[0016] This and other embodiments can include one or more of the following features.

Sliding the proximal sheath to expose at least a proximal anchor of the prosthetic valve can allow the proximal anchor to self-expand to an expanded annular configuration after loosening a plurality of tethers of the delivery device that are coupled to the proximal anchor. Allowing the distal anchor of the prosthetic valve to self-expand can include sliding the distal sheath in a distal direction. The plurality of tethers can further be tensioned to completely free the plurality of tethers from the proximal anchor.

BRIEF DESCRIPTION OF THE DRAWINGS

[0017] The novel features of the invention are set forth with particularity in the claims that follow. A better understanding of the features and advantages of the present invention will be obtained by reference to the following detailed description that sets forth illustrative

embodiments, in which the principles of the invention are utilized, and the accompanying drawings of which:

[0018] FIG. 1 is shows an exemplary prosthetic valve delivery device.

[0019] FIG. 2A shows another embodiment of a prosthetic delivery device.

[0020] FIG. 2B is a cross-section of FIG. 2 A.

[0021] FIG. 3 shows the delivery device of FIG. 2A with the sheath partially proximally withdrawn.

[0022] FIG. 4 shows the delivery device of FIG. 2A with the tethers exposed.

[0023] FIG. 5 shows the delivery device of FIG. 2A with the tethers partially retracted.

[0024] FIG. 6 shows the delivery device of FIG. 2 A with the tethers and retaining elements fully released.

[0025] FIG. 7 shows another embodiment of a prosthetic valve delivery device.

[0026] FIG. 8 shows another embodiment of a prosthetic valve delivery device.

[0027] FIG. 9 shows another embodiment of a prosthetic valve delivery device.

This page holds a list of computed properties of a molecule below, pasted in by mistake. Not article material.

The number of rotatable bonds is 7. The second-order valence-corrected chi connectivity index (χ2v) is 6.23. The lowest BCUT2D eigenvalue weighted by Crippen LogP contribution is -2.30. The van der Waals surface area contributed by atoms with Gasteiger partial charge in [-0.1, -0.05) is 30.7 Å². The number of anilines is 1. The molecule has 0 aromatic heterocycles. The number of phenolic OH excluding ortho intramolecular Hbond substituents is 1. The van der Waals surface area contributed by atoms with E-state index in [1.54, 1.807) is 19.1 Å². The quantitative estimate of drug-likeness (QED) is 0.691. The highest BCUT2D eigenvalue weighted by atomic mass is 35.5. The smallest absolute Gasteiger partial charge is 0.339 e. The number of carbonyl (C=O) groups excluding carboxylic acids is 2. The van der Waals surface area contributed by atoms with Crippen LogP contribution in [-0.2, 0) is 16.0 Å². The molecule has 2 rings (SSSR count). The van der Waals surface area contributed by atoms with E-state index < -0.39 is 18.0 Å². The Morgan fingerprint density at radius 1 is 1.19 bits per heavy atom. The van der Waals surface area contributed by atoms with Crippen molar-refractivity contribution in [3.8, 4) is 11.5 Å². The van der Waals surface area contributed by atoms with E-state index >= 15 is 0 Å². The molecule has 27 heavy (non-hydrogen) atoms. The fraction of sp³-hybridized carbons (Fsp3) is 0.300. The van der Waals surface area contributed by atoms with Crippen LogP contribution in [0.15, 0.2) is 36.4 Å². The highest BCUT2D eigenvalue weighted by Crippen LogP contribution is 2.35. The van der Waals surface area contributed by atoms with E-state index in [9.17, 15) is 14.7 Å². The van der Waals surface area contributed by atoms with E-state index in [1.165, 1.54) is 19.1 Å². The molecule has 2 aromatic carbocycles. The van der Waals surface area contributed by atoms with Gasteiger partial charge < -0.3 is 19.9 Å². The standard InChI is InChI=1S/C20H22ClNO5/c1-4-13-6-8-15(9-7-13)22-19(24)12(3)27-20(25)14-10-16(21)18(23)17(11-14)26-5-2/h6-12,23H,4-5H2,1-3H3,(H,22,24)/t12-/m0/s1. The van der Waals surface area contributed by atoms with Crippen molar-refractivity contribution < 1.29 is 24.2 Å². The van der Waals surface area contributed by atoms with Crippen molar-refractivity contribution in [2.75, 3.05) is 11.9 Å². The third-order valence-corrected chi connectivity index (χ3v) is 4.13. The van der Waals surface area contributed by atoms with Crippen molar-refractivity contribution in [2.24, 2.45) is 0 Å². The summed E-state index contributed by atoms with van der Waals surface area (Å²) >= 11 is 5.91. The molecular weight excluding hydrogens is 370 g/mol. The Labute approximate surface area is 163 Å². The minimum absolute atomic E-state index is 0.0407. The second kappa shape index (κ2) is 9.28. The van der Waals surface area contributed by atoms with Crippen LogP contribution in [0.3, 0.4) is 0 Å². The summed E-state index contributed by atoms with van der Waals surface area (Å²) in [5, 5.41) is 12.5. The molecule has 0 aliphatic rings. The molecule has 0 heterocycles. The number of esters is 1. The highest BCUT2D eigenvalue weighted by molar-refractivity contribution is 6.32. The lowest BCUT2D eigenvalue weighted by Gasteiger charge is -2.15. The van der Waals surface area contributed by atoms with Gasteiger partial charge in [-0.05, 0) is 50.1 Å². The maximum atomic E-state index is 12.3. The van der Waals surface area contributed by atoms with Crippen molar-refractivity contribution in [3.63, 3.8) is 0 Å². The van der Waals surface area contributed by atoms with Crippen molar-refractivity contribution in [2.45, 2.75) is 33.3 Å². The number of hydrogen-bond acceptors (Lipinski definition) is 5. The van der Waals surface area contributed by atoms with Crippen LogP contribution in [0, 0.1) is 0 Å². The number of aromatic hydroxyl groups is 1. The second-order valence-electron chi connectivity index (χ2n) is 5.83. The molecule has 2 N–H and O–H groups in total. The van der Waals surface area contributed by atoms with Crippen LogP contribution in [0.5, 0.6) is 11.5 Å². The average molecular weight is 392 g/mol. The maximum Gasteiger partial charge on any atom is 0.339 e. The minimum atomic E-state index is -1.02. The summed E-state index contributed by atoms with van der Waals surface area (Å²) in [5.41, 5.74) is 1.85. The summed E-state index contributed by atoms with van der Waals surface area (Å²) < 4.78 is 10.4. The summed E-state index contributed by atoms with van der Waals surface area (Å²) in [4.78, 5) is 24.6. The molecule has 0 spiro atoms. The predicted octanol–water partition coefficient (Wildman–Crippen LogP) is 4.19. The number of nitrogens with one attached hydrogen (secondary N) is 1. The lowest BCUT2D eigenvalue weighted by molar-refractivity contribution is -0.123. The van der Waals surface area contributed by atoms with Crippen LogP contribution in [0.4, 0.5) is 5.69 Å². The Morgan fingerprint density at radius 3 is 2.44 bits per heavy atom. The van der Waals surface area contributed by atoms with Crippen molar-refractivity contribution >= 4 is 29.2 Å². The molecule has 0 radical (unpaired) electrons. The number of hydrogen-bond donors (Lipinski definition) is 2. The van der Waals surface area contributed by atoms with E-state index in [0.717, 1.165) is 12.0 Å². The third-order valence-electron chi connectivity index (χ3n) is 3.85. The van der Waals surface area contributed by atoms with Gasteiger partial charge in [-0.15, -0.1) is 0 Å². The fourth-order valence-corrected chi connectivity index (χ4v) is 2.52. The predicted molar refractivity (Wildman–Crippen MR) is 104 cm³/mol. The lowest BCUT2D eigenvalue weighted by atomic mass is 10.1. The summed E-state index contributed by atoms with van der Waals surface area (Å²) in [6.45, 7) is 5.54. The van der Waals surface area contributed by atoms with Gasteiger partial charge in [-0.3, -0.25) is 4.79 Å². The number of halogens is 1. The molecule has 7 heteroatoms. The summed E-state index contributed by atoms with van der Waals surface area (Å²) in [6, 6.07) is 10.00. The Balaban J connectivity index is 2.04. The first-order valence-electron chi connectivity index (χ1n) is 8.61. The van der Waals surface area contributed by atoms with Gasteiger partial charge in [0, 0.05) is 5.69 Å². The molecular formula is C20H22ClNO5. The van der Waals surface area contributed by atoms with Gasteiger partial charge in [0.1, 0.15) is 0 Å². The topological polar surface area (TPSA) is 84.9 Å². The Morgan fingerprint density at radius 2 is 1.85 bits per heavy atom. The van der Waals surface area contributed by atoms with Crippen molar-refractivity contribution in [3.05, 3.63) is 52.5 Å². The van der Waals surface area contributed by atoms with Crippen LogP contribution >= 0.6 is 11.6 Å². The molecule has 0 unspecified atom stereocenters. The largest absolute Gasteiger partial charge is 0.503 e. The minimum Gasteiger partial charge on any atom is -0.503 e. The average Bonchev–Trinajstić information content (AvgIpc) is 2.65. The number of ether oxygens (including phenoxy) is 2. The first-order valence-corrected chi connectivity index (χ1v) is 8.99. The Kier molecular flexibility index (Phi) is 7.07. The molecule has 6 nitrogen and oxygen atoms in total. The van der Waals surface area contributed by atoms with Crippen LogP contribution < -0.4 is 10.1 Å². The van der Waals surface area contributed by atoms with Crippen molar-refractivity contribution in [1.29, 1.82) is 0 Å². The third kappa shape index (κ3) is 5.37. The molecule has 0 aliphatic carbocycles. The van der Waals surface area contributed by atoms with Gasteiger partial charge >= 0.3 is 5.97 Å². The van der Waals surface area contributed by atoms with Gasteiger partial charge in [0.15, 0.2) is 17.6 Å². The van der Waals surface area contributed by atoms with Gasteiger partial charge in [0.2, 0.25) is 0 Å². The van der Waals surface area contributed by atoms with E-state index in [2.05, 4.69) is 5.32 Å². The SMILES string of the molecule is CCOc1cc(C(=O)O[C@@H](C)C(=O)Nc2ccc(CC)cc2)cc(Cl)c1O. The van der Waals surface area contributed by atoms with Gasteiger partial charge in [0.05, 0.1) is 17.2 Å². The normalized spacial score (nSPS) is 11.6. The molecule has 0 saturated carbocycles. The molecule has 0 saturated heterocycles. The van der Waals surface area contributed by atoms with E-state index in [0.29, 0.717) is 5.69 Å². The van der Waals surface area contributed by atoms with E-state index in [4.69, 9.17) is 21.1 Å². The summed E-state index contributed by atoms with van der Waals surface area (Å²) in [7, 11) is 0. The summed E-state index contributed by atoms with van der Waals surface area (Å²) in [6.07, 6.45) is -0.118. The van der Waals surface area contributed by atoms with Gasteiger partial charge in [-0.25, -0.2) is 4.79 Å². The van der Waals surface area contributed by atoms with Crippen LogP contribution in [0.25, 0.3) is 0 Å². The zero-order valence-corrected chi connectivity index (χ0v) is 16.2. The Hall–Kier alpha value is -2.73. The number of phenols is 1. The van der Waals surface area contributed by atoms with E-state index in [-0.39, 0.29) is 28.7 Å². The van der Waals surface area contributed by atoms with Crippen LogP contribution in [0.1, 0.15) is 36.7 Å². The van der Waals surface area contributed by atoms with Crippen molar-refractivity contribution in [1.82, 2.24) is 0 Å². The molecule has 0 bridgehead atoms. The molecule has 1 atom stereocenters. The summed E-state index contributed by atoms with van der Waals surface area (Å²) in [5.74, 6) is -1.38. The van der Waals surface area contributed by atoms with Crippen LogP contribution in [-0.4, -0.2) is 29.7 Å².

[0028] FIG. 10 shows another embodiment of a prosthetic valve delivery device.

[0029] FIG. 1 1 A shows another embodiment of a prosthetic valve delivery device.

[0030] FIG. 1 I B shows a close-up of the delivery device of FIG. 1 1 A without an outer sleeve and a tether loading cone.

[0031] FIG. 1 1 C shows a cross-section of the delivery device of FIG. 1 1 A along its longitudinal axis without a grasper.

[0032] FIG. 12A shows the delivery device of FIG. 1 1A unsheathed.

[0033] FIG. 12B shows a cross-sectional view of the unsheathed delivery device of FIG.

12A.

[0034] FIG. 12C shows a close up of the cross-section of the distal end of the unsheathed device of FIG. 12A. [0035] FIG. 13A shows the fully unsheathed delivery device of FIG. 12A where a tether control knob has been pushed distally along with a series of hypotubes for deploying a proximal end of a replacement prosthetic valve.

[0036] FIG. 13B is a cross-sectional view of the fully unsheathed delivery device of FIG. 13A.

[0037] FIG. 13C shows a close up of the cross-section of the distal end of the unsheathed device of FIG 13A where a series of hypotubes have advanced distally.

[0038] FIG. 14 shows the delivery device of FIG. 1 1 A where a clip maintaining tether tension has been removed.

[0039] FIG. 15A shows the delivery device of FIG. 1 1A where a tether ends holder near the distal end is exposed, and tether ends are able to release.

[0040] FIG. 15B shows a close-up of the tether ends retainer of FIG. 15 A.

[0041] FIG. 16A and FIG. 16B show a tether ends retainer from on top and angled side view.

[0042] FIG. 17 shows a cross-section of a tether control lever and a secondary release knob.

[0043] FIG. 18A shows an alternative embodiment of the proximal tether control and retaining feature having a truncated conical washer.

[0044] FIG 18B shows a top portion of the truncated conical washer of FIG. 18A having three channels.

[0045] FIG. 19 shows a ratcheting system for maintaining the position of a tether control lever and a secondary release knob.

[0046] FIG. 20A shows the delivery device of FIG. 1 1A having a prosthetic valve inserted onto the distal end but uncoupled to the delivery device.

[0047] FIG. 20B shows the delivery device of FIG. 1 1A having the prosthetic valve attached at its proximal end but not drawn into the delivery device.

[0048] FIG. 20C shows the delivery device of FIG. 1 1 A having the prosthetic valve partially drawn into the delivery device.

[0049] FIG. 21 A shows a top view of a grasper.

[0050] FIG. 21 B shows a bottom view of the grasper of FIG. 21A.